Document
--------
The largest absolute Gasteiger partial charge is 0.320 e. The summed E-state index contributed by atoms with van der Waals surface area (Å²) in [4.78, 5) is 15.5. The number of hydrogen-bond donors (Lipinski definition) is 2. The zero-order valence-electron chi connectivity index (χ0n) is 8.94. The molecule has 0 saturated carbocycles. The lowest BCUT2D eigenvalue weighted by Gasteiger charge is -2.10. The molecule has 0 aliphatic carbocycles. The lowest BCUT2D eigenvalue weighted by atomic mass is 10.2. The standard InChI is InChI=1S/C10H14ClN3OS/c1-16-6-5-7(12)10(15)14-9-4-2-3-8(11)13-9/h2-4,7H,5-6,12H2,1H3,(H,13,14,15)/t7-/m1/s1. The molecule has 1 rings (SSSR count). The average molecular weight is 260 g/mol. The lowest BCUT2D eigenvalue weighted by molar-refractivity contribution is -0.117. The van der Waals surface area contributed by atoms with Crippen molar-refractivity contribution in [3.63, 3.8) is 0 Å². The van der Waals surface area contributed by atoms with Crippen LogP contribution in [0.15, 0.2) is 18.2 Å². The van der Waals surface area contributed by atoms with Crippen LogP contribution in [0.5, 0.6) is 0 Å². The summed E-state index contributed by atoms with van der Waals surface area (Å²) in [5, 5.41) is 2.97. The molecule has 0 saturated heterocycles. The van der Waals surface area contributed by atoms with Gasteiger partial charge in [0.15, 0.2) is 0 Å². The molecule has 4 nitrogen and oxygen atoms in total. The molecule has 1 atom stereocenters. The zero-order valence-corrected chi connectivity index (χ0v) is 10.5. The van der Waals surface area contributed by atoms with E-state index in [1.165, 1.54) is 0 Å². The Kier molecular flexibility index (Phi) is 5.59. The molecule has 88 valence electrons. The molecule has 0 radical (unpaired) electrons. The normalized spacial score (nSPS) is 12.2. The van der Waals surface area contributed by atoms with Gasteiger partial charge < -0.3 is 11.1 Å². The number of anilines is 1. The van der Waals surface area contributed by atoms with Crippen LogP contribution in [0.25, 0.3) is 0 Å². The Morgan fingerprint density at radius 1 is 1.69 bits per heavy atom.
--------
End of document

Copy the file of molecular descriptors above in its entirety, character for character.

The largest absolute Gasteiger partial charge is 0.320 e. The summed E-state index contributed by atoms with van der Waals surface area (Å²) in [4.78, 5) is 15.5. The number of hydrogen-bond donors (Lipinski definition) is 2. The zero-order valence-electron chi connectivity index (χ0n) is 8.94. The molecule has 0 saturated carbocycles. The lowest BCUT2D eigenvalue weighted by Gasteiger charge is -2.10. The molecule has 0 aliphatic carbocycles. The lowest BCUT2D eigenvalue weighted by atomic mass is 10.2. The standard InChI is InChI=1S/C10H14ClN3OS/c1-16-6-5-7(12)10(15)14-9-4-2-3-8(11)13-9/h2-4,7H,5-6,12H2,1H3,(H,13,14,15)/t7-/m1/s1. The molecule has 1 rings (SSSR count). The average molecular weight is 260 g/mol. The lowest BCUT2D eigenvalue weighted by molar-refractivity contribution is -0.117. The van der Waals surface area contributed by atoms with Crippen molar-refractivity contribution in [3.63, 3.8) is 0 Å². The van der Waals surface area contributed by atoms with Crippen LogP contribution in [0.15, 0.2) is 18.2 Å². The van der Waals surface area contributed by atoms with Crippen LogP contribution in [0.5, 0.6) is 0 Å². The summed E-state index contributed by atoms with van der Waals surface area (Å²) in [5, 5.41) is 2.97. The molecule has 0 saturated heterocycles. The van der Waals surface area contributed by atoms with Gasteiger partial charge in [0.15, 0.2) is 0 Å². The molecule has 4 nitrogen and oxygen atoms in total. The molecule has 1 atom stereocenters. The zero-order valence-corrected chi connectivity index (χ0v) is 10.5. The van der Waals surface area contributed by atoms with E-state index in [1.165, 1.54) is 0 Å². The Kier molecular flexibility index (Phi) is 5.59. The molecule has 88 valence electrons. The molecule has 0 radical (unpaired) electrons. The normalized spacial score (nSPS) is 12.2. The van der Waals surface area contributed by atoms with Gasteiger partial charge < -0.3 is 11.1 Å². The number of anilines is 1. The van der Waals surface area contributed by atoms with Crippen LogP contribution in [0.25, 0.3) is 0 Å². The Morgan fingerprint density at radius 1 is 1.69 bits per heavy atom.